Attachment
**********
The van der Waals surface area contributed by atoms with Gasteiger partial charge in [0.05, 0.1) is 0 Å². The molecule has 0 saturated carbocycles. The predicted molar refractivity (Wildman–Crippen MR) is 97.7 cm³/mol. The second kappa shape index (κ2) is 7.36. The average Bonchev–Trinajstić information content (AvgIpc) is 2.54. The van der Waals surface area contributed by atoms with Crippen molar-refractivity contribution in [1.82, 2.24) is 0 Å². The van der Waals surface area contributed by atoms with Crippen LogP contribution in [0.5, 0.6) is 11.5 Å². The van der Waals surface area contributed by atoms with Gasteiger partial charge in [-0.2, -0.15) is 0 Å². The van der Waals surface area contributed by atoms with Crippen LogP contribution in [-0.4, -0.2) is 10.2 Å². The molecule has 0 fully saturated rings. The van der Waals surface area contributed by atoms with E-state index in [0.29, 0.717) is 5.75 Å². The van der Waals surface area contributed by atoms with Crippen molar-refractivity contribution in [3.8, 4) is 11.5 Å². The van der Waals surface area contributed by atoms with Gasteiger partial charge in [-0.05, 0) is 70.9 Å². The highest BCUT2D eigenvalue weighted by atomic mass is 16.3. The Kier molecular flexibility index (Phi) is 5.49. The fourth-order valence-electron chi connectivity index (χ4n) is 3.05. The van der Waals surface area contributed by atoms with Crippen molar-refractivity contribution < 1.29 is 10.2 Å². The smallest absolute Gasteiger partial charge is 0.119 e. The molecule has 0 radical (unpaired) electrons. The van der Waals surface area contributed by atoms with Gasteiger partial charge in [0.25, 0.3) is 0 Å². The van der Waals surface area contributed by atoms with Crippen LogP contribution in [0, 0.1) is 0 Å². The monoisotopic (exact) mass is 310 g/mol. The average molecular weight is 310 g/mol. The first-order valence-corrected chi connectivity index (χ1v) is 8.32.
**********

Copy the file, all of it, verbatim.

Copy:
The van der Waals surface area contributed by atoms with Gasteiger partial charge in [0.05, 0.1) is 0 Å². The molecule has 0 saturated carbocycles. The predicted molar refractivity (Wildman–Crippen MR) is 97.7 cm³/mol. The second kappa shape index (κ2) is 7.36. The average Bonchev–Trinajstić information content (AvgIpc) is 2.54. The van der Waals surface area contributed by atoms with Crippen molar-refractivity contribution in [1.82, 2.24) is 0 Å². The van der Waals surface area contributed by atoms with Crippen LogP contribution in [0.5, 0.6) is 11.5 Å². The van der Waals surface area contributed by atoms with Gasteiger partial charge in [-0.2, -0.15) is 0 Å². The van der Waals surface area contributed by atoms with Crippen LogP contribution in [-0.4, -0.2) is 10.2 Å². The molecule has 0 fully saturated rings. The van der Waals surface area contributed by atoms with E-state index in [0.29, 0.717) is 5.75 Å². The van der Waals surface area contributed by atoms with Crippen molar-refractivity contribution in [3.8, 4) is 11.5 Å². The van der Waals surface area contributed by atoms with Gasteiger partial charge in [-0.05, 0) is 70.9 Å². The highest BCUT2D eigenvalue weighted by atomic mass is 16.3. The Kier molecular flexibility index (Phi) is 5.49. The fourth-order valence-electron chi connectivity index (χ4n) is 3.05. The van der Waals surface area contributed by atoms with Crippen molar-refractivity contribution < 1.29 is 10.2 Å². The smallest absolute Gasteiger partial charge is 0.119 e. The molecule has 0 radical (unpaired) electrons. The van der Waals surface area contributed by atoms with Gasteiger partial charge in [0.25, 0.3) is 0 Å². The van der Waals surface area contributed by atoms with Crippen LogP contribution in [0, 0.1) is 0 Å². The monoisotopic (exact) mass is 310 g/mol. The average molecular weight is 310 g/mol. The first-order valence-corrected chi connectivity index (χ1v) is 8.32.